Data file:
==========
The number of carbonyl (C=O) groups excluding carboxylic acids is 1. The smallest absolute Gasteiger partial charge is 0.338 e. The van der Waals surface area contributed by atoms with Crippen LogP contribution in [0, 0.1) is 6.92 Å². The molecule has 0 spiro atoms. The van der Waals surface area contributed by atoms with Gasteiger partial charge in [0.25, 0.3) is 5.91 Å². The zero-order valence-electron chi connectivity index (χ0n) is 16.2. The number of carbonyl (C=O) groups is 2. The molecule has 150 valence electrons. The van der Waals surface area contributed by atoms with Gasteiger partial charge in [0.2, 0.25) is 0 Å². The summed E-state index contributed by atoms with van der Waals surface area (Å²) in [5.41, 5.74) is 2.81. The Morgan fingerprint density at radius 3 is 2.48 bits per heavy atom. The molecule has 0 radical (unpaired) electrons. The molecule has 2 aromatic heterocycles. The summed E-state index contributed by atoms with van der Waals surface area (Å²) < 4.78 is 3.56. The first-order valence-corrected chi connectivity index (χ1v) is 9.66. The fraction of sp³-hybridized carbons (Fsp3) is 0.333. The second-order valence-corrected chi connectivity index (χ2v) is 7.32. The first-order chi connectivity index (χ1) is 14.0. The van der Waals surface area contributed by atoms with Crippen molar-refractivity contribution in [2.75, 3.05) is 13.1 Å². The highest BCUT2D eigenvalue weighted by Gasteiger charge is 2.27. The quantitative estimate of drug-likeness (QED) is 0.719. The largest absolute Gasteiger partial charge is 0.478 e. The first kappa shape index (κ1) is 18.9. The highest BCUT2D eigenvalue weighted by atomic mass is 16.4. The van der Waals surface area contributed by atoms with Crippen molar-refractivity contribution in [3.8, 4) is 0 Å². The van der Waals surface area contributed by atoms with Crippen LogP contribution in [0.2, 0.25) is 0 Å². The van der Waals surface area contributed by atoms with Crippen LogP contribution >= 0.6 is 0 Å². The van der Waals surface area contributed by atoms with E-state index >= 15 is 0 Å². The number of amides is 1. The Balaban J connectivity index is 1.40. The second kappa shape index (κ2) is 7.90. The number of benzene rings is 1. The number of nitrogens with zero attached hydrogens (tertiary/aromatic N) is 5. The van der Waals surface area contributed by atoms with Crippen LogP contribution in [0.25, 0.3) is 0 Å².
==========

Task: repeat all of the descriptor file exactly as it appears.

The number of carbonyl (C=O) groups excluding carboxylic acids is 1. The smallest absolute Gasteiger partial charge is 0.338 e. The van der Waals surface area contributed by atoms with Crippen LogP contribution in [0, 0.1) is 6.92 Å². The molecule has 0 spiro atoms. The van der Waals surface area contributed by atoms with Gasteiger partial charge in [0.25, 0.3) is 5.91 Å². The zero-order valence-electron chi connectivity index (χ0n) is 16.2. The number of carbonyl (C=O) groups is 2. The molecule has 150 valence electrons. The van der Waals surface area contributed by atoms with Gasteiger partial charge in [0.2, 0.25) is 0 Å². The summed E-state index contributed by atoms with van der Waals surface area (Å²) in [5.41, 5.74) is 2.81. The Morgan fingerprint density at radius 3 is 2.48 bits per heavy atom. The molecule has 0 radical (unpaired) electrons. The molecule has 2 aromatic heterocycles. The summed E-state index contributed by atoms with van der Waals surface area (Å²) < 4.78 is 3.56. The first-order valence-corrected chi connectivity index (χ1v) is 9.66. The fraction of sp³-hybridized carbons (Fsp3) is 0.333. The second-order valence-corrected chi connectivity index (χ2v) is 7.32. The first-order chi connectivity index (χ1) is 14.0. The van der Waals surface area contributed by atoms with Crippen molar-refractivity contribution in [2.75, 3.05) is 13.1 Å². The highest BCUT2D eigenvalue weighted by Gasteiger charge is 2.27. The quantitative estimate of drug-likeness (QED) is 0.719. The largest absolute Gasteiger partial charge is 0.478 e. The first kappa shape index (κ1) is 18.9. The highest BCUT2D eigenvalue weighted by atomic mass is 16.4. The van der Waals surface area contributed by atoms with Crippen molar-refractivity contribution in [3.8, 4) is 0 Å². The van der Waals surface area contributed by atoms with Crippen LogP contribution in [0.2, 0.25) is 0 Å². The van der Waals surface area contributed by atoms with Crippen LogP contribution >= 0.6 is 0 Å². The van der Waals surface area contributed by atoms with E-state index >= 15 is 0 Å². The number of amides is 1. The Balaban J connectivity index is 1.40. The second kappa shape index (κ2) is 7.90. The number of benzene rings is 1. The number of nitrogens with zero attached hydrogens (tertiary/aromatic N) is 5. The van der Waals surface area contributed by atoms with Crippen LogP contribution in [0.25, 0.3) is 0 Å².